When my second child was born my oldest was thrilled. She was just 15 months old at the time and she loved the little bundle we brought home. Until she wanted my attention and I was busy with the baby.
As parents, when the second child is born we have high hopes that the siblings will get along. The truth is, sibling rivalry starts early and if left unchecked can lead to years of anger and frustration – both for you and your child. I will admit, that I never thought about this when my kids were little. It wasn’t until they were much older that I started to look into how to get the girls to stop fighting that the light dawned.
By anyone’s standard I’m a good parent. I have always been a great mom, but as I read books like Siblings Without Rivalry: How to Help Your Children Live Together So You Can Live Too I realized what I was doing to contribute to the problem. Um, maybe it wasn’t such a good idea to make getting ready for bed a race. It worked beautifully. “Come on girls. Let’s see who can get ready for bed first!” Off they’d run, without a complaint. We were all happy. But maybe there was a better way.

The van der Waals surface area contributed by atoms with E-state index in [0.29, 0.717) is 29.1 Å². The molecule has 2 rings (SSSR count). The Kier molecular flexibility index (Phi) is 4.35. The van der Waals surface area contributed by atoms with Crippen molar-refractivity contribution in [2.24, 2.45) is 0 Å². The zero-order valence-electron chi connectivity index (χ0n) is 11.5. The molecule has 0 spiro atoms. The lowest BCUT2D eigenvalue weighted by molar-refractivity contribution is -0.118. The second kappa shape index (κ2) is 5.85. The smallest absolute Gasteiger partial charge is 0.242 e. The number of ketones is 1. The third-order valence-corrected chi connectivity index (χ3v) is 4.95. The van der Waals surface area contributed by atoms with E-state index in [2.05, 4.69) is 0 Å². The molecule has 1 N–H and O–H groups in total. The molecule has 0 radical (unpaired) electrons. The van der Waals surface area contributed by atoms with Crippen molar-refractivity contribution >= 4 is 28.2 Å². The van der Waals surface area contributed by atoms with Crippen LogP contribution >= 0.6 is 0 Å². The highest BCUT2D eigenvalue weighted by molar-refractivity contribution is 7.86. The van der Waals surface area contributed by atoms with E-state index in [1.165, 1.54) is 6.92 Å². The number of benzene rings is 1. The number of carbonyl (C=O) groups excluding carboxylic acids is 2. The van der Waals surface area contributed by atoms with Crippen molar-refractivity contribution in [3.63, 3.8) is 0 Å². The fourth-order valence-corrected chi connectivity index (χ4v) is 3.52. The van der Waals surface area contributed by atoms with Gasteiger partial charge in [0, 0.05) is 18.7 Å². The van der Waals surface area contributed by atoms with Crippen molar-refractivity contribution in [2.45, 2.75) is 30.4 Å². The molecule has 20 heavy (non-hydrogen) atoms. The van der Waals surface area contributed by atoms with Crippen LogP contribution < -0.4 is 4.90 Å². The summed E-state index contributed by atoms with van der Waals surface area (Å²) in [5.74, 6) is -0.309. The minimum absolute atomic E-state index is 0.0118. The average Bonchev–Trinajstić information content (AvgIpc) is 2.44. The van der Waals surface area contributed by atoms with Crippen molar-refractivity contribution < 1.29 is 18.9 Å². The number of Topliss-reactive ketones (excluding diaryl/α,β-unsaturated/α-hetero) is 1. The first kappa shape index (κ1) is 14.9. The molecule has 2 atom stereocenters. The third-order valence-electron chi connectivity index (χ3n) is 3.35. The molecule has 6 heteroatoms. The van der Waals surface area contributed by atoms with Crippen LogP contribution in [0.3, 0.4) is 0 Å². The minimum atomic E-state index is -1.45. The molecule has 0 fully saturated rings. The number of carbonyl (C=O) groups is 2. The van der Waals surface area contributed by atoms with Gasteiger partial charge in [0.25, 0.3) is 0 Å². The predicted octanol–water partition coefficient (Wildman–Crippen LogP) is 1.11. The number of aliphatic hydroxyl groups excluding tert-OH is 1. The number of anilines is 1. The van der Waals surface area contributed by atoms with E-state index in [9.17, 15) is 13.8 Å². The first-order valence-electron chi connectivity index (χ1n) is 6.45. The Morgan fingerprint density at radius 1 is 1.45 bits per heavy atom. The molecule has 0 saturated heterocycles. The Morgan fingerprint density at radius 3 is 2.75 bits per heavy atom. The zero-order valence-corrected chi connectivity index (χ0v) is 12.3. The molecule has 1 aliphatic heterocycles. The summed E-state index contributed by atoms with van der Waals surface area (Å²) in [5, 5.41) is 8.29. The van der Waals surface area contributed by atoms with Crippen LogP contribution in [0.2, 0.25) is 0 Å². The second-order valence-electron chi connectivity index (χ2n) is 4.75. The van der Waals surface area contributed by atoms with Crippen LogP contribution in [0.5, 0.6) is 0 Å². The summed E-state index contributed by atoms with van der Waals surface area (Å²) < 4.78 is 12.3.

In working with my sister, I’m discovering how much harder it is when one of the siblings has autism. January we have dedicated to the topic of siblings. Check out these posts for more information:
- How to Help Siblings of Children with Autism Build Positive Relationships – In this post we specifically talk about ways a sibling of a child with autism can improve their interactions with their brother or sister.
- How to Help Siblings Get Along When One or More Has Autism – This is the post I should have read when my kids were little. In it we talk about siblings and conflict. Although we delve into some specifics about children with autism, there is good advice here for all parents!
We have one more post coming next week on the topic of siblings before we discuss other ideas. Please join us on this journey. Follow our blog Accessible ABA and let me know what you think!